I talk about factory incentives on my radio show a lot and the reason is, it signals to me the best time for consumers to buy a new vehicle. Rebates and low interest rates ebb and flow, and I do my best to keep up with them.
I think it is important that people understand the reason behind all this money being handed out. It is not because the automakers are being benevolent; the automakers are trying to get cars off the dealers’ lots so they will reorder more of them. It is truly that simple, but the good news is, it is the consumers who benefit from it.
As we know, 2015 was a record year for auto sales in the United States, and this year, every automaker has tried to keep up that pace. The truth is, it has taken a lot more incentives this year to stay even with 2015, and so far, it has worked. However, there are signs that incentives are losing their luster.
Incentive spending for September 2016 averaged over $3900 per vehicle sold. To put it in perspective, that is more money per car than the industry was spending in 2008 when General Motors and Chrysler were forced into bankruptcy, and it seems like perhaps that has been forgotten.
So, what is the outlook for the rest of 2016? I think the incentives will remain strong through the end of December 2016, as automakers try to buoy confidence in new vehicle sales, and no automaker wants to show fewer sales in 2016 than 2015. Car companies live and die by market share, that is to say they protect the percentage of total sales they get. For this reason, I think the rest of 2016 looks positive for great deals for Americans. In years past, December brought the best incentives of the year as the automakers fight for sales and share, and I don’t see that changing this year.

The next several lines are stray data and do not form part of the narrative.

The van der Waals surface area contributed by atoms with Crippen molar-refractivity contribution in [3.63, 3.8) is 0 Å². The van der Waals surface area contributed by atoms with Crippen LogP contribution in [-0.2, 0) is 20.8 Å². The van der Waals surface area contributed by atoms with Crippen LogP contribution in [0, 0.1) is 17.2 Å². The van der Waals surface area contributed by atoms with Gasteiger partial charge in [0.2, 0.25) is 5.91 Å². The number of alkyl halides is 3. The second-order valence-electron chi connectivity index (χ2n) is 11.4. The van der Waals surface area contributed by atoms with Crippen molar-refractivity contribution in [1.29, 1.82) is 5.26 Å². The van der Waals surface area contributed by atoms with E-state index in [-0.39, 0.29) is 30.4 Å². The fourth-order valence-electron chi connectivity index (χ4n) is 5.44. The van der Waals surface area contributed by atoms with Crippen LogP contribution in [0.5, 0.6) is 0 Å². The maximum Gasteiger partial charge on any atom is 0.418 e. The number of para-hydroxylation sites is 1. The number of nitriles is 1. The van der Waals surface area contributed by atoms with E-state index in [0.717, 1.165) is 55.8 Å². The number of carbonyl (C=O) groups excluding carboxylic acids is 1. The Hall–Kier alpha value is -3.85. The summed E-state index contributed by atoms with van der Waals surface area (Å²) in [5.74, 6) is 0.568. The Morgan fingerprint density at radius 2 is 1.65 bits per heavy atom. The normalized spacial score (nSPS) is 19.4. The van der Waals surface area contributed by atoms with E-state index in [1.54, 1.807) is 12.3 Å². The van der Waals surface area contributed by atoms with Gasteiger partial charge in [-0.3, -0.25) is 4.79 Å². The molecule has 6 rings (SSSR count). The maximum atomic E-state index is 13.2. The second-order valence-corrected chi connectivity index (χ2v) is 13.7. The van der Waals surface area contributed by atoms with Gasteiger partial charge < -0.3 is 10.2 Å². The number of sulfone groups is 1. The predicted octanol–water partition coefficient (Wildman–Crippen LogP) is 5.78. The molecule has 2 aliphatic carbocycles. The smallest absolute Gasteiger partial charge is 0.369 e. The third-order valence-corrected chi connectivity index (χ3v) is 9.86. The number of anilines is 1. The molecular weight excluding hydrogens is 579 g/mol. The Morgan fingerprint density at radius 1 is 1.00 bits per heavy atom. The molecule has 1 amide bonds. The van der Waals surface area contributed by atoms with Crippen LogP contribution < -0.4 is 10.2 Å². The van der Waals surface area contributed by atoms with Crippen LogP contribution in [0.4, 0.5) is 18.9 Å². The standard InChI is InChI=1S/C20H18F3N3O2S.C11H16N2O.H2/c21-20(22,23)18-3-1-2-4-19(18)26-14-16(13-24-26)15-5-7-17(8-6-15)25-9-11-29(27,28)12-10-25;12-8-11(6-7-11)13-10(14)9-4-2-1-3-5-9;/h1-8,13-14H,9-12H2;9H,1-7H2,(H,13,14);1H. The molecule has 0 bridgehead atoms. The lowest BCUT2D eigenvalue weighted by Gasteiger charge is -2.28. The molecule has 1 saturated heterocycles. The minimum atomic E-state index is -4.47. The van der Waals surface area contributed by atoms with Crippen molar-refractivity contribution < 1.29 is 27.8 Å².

What about 2017? It is always hard to predict, but I think there is a good chance we’ll see a large de-escalation in incentive spending. Will that slow sales? Of course, but I don’t think anyone has the illusion that selling 17.5 million vehicles per year can last forever. The auto industry was very healthy selling 16 million vehicles per year, because it spent less money on incentives per vehicle.
There are only two ways to remain profitable as a car company. One is to build cars at a rapid pace, spend a ton of money on incentives, and try to keep the roll going. Unfortunately, there is a price to pay for that. The more cars you build, the more problems each car has. Automakers are forced to squeeze suppliers for every penny and you end up with a Takata airbag disaster.
Is there an alternative? Yes. Build fewer cars so you don’t have to force them down the dealers’ throats and you don’t have to spend $7000 per car in some cases to make them move off the lots. You slow things down and concentrate on making cars people want to buy without a reliance on incentives. A byproduct of this is fewer warranty claims being paid, way fewer recalls, and long-term it will produce more loyal customers.
Will any or all of the automakers prescribe to the necessary change, or will we see a repeat of the 2008/2009 car company failures? Stay tuned, only time will tell.